Thank You for Your Acting, Miles Teller

The young actor has two good films out about men struggling with the costs of fighting in war and against devastating wildfires.

click to enlarge Miles Teller as Adam Schumann in "Thank You For Your Service" - PHOTO: Francois Duhamel/DreamWorks Pictures
PHOTO: Francois Duhamel/DreamWorks Pictures
Miles Teller as Adam Schumann in "Thank You For Your Service"

Miles Teller, star of Thank You For Your Service, the new film directed by American Sniper screenwriter Jason Hall, finds himself in the midst of an inspired moment. He’s co-starring in a pair of real-life narratives about ordinary men in extraordinary situations, harsh and potentially deadly environments where they have everything to lose. 

As a featured performer in the firefighter-drama Only the Brave, Teller not only braved the heat of forest fires but also captured the desperate reality of a man struggling to overcome addiction while dealing with unplanned parental responsibilities. And now, as Sgt. Adam Schumann, he heads home from Iraq with none of the physical scars many veterans of these new conflicts bear. But in no way is he unscathed by the harrowing experience.

Schumann suffers from the crushing weight of responsibility. On patrol, he sat shotgun, ever vigilant for roadside bombs. His men extoled his genius by remarking that Schumann didn’t “see” bombs, he sensed them and, apparently, was rarely wrong. But Hall shows us, in heart-wrenching fragments, one of the times that Schumann’s abilities failed him and his crew. On a detour based on a bad feeling, they find themselves trapped in a rooftop ambush. Without warning, a soldier named Michael Emory (Scott Haze) takes a round to the head and Schumann, while attempting to carry him down the stairs to their vehicle, chokes on the man’s blood and drops him on his head. It matters little to Schumann that his efforts saved Emory’s life; he cannot shake his guilt over dropping an already wounded brother in that scenario.

And then there’s the fact that he has to face the wife (Amy Schumer) of a fallen soldier who took Schumann’s place on a fateful patrol. Everyone tells him that if he had been out that day, things would have turned out differently, but Schumann sees only the reality that someone died in his place.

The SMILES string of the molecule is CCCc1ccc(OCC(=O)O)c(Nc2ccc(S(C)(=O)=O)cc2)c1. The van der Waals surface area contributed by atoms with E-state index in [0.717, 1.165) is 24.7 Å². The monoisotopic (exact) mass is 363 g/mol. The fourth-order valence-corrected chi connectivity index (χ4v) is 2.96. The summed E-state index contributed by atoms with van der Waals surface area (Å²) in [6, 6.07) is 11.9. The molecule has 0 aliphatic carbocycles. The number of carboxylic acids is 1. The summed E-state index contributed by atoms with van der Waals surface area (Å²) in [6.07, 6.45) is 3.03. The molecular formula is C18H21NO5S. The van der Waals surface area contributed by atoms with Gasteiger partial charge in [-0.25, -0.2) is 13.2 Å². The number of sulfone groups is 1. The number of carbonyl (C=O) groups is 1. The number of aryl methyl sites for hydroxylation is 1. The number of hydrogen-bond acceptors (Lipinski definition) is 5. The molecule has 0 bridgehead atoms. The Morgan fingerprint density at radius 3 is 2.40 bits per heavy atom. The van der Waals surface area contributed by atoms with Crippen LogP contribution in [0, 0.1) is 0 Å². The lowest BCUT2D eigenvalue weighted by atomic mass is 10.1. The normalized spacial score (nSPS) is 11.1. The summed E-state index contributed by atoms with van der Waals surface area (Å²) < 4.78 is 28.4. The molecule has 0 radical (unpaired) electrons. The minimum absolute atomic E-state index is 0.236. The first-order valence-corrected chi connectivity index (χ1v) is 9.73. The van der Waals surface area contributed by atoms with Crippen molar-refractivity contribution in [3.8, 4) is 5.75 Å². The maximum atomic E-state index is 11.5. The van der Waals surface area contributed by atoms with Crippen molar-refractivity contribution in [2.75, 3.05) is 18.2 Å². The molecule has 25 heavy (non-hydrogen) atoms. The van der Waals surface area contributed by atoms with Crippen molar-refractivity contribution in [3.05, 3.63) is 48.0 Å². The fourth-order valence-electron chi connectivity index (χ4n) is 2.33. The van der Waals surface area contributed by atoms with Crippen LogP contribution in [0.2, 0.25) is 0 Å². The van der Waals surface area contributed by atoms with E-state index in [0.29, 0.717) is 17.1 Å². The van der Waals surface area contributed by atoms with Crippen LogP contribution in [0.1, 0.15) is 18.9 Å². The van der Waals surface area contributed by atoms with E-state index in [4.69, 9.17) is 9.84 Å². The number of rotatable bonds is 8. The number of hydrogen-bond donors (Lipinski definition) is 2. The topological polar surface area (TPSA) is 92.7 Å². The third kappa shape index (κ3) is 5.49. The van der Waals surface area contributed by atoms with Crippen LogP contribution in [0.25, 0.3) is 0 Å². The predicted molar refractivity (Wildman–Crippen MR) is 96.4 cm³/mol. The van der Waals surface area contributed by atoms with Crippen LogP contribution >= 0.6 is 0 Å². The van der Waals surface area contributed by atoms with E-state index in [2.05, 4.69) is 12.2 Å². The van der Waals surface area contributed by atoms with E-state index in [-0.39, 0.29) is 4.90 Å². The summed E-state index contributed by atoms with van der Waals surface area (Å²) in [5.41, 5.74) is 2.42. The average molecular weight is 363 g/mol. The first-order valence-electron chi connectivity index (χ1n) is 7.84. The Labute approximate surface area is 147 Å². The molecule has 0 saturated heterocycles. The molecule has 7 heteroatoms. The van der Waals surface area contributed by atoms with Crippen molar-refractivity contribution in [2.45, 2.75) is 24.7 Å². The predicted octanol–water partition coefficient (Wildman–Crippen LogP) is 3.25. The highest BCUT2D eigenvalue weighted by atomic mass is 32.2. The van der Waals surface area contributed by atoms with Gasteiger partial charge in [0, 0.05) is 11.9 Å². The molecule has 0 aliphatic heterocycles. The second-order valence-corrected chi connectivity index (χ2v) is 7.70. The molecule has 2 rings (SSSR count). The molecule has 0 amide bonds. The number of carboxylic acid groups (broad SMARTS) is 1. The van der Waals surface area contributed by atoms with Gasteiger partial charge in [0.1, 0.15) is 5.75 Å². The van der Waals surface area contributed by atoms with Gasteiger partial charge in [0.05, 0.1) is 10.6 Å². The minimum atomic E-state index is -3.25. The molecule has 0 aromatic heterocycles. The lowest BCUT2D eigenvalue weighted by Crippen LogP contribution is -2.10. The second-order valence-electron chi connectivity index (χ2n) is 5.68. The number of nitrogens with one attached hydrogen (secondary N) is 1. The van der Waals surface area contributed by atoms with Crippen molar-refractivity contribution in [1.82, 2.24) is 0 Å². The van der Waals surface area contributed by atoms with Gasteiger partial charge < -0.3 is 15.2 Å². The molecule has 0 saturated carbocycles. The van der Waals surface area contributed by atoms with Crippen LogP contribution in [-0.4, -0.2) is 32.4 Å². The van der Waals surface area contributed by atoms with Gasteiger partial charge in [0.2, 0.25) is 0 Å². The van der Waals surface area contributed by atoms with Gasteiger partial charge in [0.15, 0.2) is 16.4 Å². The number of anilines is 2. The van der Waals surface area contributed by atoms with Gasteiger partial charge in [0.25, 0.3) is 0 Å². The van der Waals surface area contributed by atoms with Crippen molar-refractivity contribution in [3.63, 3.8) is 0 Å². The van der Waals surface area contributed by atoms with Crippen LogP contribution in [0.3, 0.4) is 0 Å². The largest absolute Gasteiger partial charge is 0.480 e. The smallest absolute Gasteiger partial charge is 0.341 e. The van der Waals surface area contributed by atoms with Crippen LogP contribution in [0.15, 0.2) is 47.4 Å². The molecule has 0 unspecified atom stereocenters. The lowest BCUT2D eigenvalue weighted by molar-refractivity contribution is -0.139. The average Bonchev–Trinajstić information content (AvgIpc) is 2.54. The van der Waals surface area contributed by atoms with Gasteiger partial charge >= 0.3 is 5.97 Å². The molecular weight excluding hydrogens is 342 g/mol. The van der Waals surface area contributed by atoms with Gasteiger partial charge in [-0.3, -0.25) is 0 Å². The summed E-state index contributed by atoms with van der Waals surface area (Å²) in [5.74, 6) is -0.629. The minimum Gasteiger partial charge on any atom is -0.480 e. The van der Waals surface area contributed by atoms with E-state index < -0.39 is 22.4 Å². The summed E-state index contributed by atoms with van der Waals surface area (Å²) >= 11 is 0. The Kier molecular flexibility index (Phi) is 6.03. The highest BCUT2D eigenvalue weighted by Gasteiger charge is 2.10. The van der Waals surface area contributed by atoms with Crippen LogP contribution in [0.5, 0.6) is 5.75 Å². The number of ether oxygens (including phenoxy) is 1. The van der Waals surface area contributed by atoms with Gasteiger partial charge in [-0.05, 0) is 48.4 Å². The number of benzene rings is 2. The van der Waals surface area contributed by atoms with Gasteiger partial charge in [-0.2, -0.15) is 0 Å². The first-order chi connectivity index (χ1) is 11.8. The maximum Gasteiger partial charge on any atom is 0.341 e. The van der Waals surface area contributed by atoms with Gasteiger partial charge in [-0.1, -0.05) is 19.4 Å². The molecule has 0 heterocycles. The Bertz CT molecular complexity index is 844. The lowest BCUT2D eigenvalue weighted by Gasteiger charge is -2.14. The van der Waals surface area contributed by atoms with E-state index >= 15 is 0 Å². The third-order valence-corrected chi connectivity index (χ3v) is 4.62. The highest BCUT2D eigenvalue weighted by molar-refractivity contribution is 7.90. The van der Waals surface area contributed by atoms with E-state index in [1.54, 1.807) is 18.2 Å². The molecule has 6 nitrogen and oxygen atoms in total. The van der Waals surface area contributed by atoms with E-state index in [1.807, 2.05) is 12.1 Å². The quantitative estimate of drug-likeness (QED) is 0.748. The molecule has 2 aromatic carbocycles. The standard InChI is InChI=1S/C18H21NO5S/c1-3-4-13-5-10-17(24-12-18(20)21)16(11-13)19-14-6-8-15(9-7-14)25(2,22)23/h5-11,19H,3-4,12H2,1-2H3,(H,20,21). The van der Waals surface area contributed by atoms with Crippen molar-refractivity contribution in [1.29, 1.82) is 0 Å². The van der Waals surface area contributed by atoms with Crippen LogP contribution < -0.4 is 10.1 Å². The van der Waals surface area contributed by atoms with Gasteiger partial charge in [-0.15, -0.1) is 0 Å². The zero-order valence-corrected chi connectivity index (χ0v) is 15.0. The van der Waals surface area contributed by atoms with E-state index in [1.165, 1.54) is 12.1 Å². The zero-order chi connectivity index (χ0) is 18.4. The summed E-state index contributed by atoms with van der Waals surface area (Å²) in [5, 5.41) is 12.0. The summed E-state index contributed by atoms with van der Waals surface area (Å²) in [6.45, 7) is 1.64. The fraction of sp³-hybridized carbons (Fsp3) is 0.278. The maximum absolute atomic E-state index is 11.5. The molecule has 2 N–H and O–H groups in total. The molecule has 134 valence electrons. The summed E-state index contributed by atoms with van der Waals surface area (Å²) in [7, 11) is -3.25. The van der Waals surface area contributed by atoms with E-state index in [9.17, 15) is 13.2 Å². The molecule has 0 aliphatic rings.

Casualties of war litter the frames of Thank You For Your Service. The most telling aspect of the film is the realization that the battlefield is everywhere. Iraq is obviously one front, a decidedly hostile territory. But in the fleeting instances when we see Schumann back home, sitting shotgun as his wife Saskia (Haley Bennett) drives him around or in their bedroom having sex, it is obvious that his sense of potential threats encompasses any and every environment. What’s a person to do, when there is no longer a safe retreat from the horrors of war? Schumann wants to do the right thing at all times, but what happens when no one knows right from wrong? 

Yet Schumann is a hero, because when he realizes that something is off in the way he and close comrades relate to civilian life, he seeks aid. We watch him valiantly embrace veteran support services, even when the bureaucratic process throws roadblocks in his path. We see that Schumann is a survivor and he’s doing the best he can to care for his men, particularly Solo (Beulah Koale), a Samoan-American soldier who longs to return to the front but can’t due to brain trauma. Solo loses focus and direction, which leads this proud man into a corner that he’s ill-equipped to escape on his own. And just as he did in the field, Schumann steps in to offer support. 

Teller has been an actor to watch since his starring role in 2014’s Whiplash as a jazz student at a prestigious conservatory who wants to be a great drummer. He finds himself pushed to his limits by his instructor (J. K. Simmons).

Teller in this film deserves real thanks for daring to inhabit a role occurring in such a haunted space without resorting to the typical twitchy tics or vacant stares we’ve come to expect from actors playing veterans. His quiet demeanor is a façade, but a far sturdier one than the heroic poses we normally get in war films or comic-book adaptations. Both here and in Only the Brave, Teller finds the strength of his characters by slowing things down and staring straight into the dangerous void. And each film works for similar reasons, because they appreciate that the thing to fear is not just the fury of the blaze or the heat of battle, but also the aftermath, when we start to question the meaning of life and survival. 

That’s when real heroes lead the way. (Now playing.) (R) Grade: B+

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